A campaign has been launched to save the earliest known painting of a freed African slave from being taken out of the country.
William Hoare’s early eighteenth century portrait of Ayuba Suleiman Diallo, a Gambian prince who was sold into slavery and later freed, was seen in public for the first time in more than a century when it came up for auction in December.
It was bought by a private collector for more than £500,000 but when the new owner applied to take it out of the country, the painting was temporarily stopped from being exported because of its importance.
The National Portrait Gallery has since been given until late August to raise enough money to acquire the oil painting and needs to £100,000 in donations from the public. The Art Fund has already donated £100,000 and the Heritage Lottery Fund has given a further £333,000. The rest of the money needs to be met by private donations if it is to remain in the UK.
The painting, which had been in the private collection of a single family since the 1840s, is highly unusual because of the unique circumstances in which it was commissioned.
Until it came up for auction last year historians were only aware of its existence through an engraving which had been based on the work and used in a book.
It is also thought to be the only eighteenth century English portrait showing a black individual not in some form of servitude. Equivalent paintings of the era tend to show black people as pages, servants or the exotica of rich patrons.
Lucy Peltz, the National Portrait Gallery’s 18th Century Curator, said: “It’s a truly remarkable piece of work. As a positive portrayal of a black person it predates anything we had previously seen by more than 100 years.”
Until the emergence of Hoare’s portrait, Benjamin Haydon’s 1840 depiction of the first Anti-Slavery Conference, featuring freed slave Henry Beckford in the front row, was thought to be the first time a British artist had painted a freed slave in a positive light.
Diallo was one of the few people to successfully escape the slave trade and return to his homeland. Born into a powerful family of Muslim clerics in the Senegambia region of West Africa, Diallo found himself sold into slavery when he was attacked by a rival tribe.
At the time of the attack Diallo had himself been on a trade mission to sell his own slaves and buy paper. He was transported on a British ship to Maryland and put to work on a tobacco plantation.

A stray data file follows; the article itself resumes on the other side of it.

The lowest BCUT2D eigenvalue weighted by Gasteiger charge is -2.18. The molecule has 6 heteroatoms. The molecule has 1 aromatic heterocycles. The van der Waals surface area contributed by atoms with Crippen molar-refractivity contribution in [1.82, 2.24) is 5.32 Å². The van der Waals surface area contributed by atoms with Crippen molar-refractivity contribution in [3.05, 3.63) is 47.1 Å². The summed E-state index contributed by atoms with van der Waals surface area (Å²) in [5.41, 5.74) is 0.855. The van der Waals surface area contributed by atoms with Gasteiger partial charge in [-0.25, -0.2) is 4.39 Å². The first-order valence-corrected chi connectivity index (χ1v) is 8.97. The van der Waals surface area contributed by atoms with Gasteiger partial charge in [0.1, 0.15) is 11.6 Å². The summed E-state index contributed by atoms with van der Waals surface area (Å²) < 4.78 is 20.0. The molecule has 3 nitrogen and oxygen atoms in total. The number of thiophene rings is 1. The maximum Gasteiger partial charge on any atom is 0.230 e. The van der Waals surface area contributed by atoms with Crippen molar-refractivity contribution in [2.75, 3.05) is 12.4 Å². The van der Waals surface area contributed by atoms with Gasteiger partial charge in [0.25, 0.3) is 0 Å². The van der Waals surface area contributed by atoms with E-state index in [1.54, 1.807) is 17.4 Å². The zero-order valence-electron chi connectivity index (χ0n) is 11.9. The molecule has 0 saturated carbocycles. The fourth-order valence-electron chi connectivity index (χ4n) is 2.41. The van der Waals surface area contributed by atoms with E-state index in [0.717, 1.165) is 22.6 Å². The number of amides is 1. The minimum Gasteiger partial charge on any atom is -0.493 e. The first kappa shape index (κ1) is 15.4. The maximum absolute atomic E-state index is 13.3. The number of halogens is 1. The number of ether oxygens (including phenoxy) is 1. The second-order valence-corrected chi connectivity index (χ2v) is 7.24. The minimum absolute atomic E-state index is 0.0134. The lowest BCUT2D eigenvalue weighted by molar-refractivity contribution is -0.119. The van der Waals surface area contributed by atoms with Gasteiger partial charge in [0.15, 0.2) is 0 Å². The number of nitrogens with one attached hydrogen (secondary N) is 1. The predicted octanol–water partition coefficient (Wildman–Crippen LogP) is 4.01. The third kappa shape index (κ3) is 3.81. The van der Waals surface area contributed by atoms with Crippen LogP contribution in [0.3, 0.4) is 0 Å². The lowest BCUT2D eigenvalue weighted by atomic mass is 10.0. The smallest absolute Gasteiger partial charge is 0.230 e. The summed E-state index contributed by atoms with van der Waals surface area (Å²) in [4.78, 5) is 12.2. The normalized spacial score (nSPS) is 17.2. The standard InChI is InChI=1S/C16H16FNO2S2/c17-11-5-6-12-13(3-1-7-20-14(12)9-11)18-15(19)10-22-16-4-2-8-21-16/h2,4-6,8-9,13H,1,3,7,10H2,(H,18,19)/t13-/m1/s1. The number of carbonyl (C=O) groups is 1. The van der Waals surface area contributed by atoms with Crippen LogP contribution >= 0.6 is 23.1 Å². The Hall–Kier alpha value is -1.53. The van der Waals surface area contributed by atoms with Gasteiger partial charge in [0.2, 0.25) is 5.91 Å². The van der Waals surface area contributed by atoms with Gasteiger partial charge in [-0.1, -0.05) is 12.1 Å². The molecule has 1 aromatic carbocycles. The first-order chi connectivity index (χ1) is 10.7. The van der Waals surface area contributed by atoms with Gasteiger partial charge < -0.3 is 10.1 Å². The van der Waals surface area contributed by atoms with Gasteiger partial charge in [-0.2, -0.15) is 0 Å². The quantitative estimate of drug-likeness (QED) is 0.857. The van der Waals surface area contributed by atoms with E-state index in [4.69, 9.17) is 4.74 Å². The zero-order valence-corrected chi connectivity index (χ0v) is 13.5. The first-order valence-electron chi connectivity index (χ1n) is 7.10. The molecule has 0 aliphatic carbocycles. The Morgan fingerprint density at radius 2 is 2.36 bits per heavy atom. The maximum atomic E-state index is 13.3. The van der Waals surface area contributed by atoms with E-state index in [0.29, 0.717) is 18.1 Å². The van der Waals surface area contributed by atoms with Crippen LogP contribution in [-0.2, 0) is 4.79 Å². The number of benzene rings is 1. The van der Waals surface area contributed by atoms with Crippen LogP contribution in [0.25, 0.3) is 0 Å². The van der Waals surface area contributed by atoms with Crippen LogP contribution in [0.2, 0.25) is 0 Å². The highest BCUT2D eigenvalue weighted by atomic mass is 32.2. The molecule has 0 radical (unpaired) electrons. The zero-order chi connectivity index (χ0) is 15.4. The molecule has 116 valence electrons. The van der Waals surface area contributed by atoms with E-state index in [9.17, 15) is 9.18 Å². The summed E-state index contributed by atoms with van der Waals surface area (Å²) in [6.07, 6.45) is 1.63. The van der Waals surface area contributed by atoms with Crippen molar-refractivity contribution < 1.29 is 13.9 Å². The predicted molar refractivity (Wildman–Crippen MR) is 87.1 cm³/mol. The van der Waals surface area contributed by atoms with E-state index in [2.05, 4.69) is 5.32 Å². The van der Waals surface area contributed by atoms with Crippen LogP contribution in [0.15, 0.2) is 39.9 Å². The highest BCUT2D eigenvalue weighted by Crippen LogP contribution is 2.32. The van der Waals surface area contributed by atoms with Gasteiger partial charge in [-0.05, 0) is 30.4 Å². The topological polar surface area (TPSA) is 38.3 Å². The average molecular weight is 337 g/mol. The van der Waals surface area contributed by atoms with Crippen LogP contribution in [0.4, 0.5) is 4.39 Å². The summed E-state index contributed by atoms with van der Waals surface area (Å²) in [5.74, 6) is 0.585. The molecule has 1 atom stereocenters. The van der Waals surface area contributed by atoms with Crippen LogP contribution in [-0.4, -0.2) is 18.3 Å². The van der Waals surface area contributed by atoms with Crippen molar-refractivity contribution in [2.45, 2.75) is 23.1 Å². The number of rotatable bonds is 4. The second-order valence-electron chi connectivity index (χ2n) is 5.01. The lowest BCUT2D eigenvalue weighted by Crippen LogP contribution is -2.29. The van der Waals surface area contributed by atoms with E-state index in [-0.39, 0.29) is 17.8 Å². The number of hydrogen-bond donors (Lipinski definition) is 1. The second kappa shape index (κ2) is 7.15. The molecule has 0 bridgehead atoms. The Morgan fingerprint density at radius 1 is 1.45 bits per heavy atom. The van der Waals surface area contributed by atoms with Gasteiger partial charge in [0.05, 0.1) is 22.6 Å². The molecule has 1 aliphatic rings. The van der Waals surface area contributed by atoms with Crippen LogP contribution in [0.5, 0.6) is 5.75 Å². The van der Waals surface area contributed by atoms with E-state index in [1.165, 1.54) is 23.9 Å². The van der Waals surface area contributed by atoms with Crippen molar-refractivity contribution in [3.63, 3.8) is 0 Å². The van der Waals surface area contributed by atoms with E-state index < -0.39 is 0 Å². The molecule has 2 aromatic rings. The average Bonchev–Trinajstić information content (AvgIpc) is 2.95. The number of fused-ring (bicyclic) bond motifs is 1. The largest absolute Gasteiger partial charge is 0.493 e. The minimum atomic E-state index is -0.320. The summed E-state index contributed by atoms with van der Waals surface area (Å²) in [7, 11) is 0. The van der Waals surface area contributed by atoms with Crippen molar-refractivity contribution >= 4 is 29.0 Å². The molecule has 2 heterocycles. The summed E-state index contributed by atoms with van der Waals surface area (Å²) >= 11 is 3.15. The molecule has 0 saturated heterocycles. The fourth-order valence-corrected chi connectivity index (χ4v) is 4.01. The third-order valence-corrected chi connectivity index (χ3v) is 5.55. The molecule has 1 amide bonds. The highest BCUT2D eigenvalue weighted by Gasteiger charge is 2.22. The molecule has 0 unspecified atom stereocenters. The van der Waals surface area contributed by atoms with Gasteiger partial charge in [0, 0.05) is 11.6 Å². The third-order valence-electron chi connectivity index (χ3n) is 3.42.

Following an attempted escape which landed him in prison, he came across the English lawyer Thomas Bluett, an early Christian evangelical who was impressed by Diallo’s faith and his high birth.
Concluding that the Gambian prince was “no common slave” he arranged for him to be released from prison and brought to the UK where he quickly made friends with many educated thinkers who would go on to inspire the anti-slavery movement.
His circle of evangelical friends were astonished by his ability to write out the entire Qur’an from memory and Diallo was known to have helped Sir Hans Sloane make English translations of the Muslim holy book. Hoare’s portrait shows the young prince with one of his own hand written Qur’ans strung around his neck.
Zeinab Badawi, the BBC broadcaster and a National Portrait Gallery trustee, said the painting helped provide further context to the narrative of both the slave trade and Islam in Britain.
“It is striking and important because Diallo is clearly a free, educated and well-heeled individual which makes such a strong contrast to the more common depictions at this time of Africans being in servitude,” she said. “What’s more, the portrait features Diallo with a Qur’an around his neck – thereby reminding us that Muslims have been in Britain for many centuries.”
Getting the young prince to agree to having his portrait done was no easy feat because of Diallo’s Islamic concerns over idol worship. In his memoirs Bluett wrote: “[His] Aversion to Pictures of all Sorts, was exceeding great; insomuch, that it was with great Difficulty that he could be brought to sit for his own. We assured him that we never worshipped any Picture, and that we wanted his for no other End but to keep us in mind of him.”
Diallo spent just over a year in London but returned to West Africa after his freedom was obtained through a public subscription.
He continued to trade in slaves but struck a deal with the Royal African Company to broker the freedom of any Muslim slaves who fell into their hands. It took another one hundred years from when Diallo sat down for Hoare’s painting for both slavery and the slave trade to be abolished across the British Empire.